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McInnes Gardner Architects hope to solve Britain’s housing crisis with ArcHouse

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October 26 2015

McInnes Gardner Architects hope to solve Britain’s housing crisis with ArcHouse
McInnes Gardner Architects have seen off competition from hundreds of entrants to win a Sunday Times Homes Awards competition to solve Britain’s housing crisis.

ArcHouse is intended to serve as a template for low-cost volume housing within planned new garden cities which will be built around London with a barn-style aesthetic defined by a curvaceous roof and timber cladding.

These are configurable in stepped terraces of five with homes brought forward onto the street to discourage turning front gardens into car parks.

Explaining the approach in The Sunday Times senior partner Alastair MacIntyre remarked: “I wanted to get away from the typical rectangular solution, to create something softer and more romantic, but perhaps less efficient in terms of volume. After all, most people who have to look at and appreciate a house don’t actually live there. And I was keen to create a sense of privacy and openness.”

Costing less than £200k to build the 3 bedroom homes secured the backing of a third of voters, beating off competition from The Hundred Year Home, a contemporary take on the Victorian terrace by CF Moller and Hanging Gardens House by Somorjay & Talliss.

Housebuilder Redrow has committed to build a prototype ArcHouse for further evaluation.
Each home will be built using aircrete- an environmentally friendly form of concrete breeze blocks
Each home will be built using aircrete- an environmentally friendly form of concrete breeze blocks
The three-storey homes will have an open plan kitchen/living/dining area
The three-storey homes will have an open plan kitchen/living/dining area

10 Comments

Dan
#1 Posted by Dan on 26 Oct 2015 at 10:11 AM
Not with that they wont!
Ella h
#2 Posted by Ella h on 26 Oct 2015 at 11:18 AM
Er, what? Building the house is only a portion of the problem. How are they going to pay for the land? Plus a house that size in and around London will go on the market for 1 million pounds Plus. Do they think that the developers will pass the difference of the build cost on to customers?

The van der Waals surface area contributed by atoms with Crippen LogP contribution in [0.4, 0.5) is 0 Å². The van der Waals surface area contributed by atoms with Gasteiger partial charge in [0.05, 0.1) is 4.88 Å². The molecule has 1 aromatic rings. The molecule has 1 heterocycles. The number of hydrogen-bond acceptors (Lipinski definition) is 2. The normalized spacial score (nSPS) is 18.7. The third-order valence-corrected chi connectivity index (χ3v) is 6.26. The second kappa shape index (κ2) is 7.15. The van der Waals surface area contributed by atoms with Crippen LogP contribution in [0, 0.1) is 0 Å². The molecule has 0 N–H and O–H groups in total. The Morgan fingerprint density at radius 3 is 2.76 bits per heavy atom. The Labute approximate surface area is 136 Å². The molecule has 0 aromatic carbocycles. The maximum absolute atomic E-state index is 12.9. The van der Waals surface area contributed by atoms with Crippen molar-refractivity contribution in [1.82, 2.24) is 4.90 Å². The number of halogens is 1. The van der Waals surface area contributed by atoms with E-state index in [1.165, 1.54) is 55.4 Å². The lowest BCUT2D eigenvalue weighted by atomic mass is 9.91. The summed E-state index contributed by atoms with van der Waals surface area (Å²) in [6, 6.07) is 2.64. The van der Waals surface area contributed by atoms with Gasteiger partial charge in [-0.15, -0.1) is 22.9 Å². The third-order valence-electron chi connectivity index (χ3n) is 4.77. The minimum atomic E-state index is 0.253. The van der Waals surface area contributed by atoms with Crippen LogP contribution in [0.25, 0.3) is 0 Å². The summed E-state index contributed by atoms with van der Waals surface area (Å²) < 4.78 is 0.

Nice houses, but design alone cannot solve the housing crisis.
said no person ever
#3 Posted by said no person ever on 26 Oct 2015 at 11:28 AM
"I wish my house was smaller"
(or less efficient in terms of volume)
Thomas
#4 Posted by Thomas on 26 Oct 2015 at 12:46 PM
"...discourage turning front gardens into car parks."

Every visual showing the front garden as a car park.
William Morris
#5 Posted by William Morris on 26 Oct 2015 at 15:07 PM
Hingin that wallpaper up the sterrs will be a pure nightmare by the way, man, but.
james
#6 Posted by james on 26 Oct 2015 at 19:11 PM
the trouble with these Fabians is no one recognises the world they live in...
http://www.theguardian.com/commentisfree/2015/oct/26/overcrowding-sharing-bed-housing
Bannister Fletcher
#7 Posted by Bannister Fletcher on 27 Oct 2015 at 10:13 AM
Fantastic...more power to the Architects elbow. Design adds value....Well done Glasgow's finest.

Sue Pearman
#8 Posted by Sue Pearman on 27 Oct 2015 at 10:26 AM
Does anybody remember that episode of the Simpsons where homer got to design his own car....
Neil
#9 Posted by Neil on 28 Oct 2015 at 12:54 PM
I quite like the design - although it looks a bit strange replicated across an estate. But I don't see how it in any way solves the housing crisis. There is nothing special about building a 3 bed house for £200k and construction cost is only one element of the final cost to the developer. Sale price is then whatever the market will pay.
Goggles
#10 Posted by Goggles on 29 Oct 2015 at 12:47 PM
Great to see Scottish architects on the national stage!!

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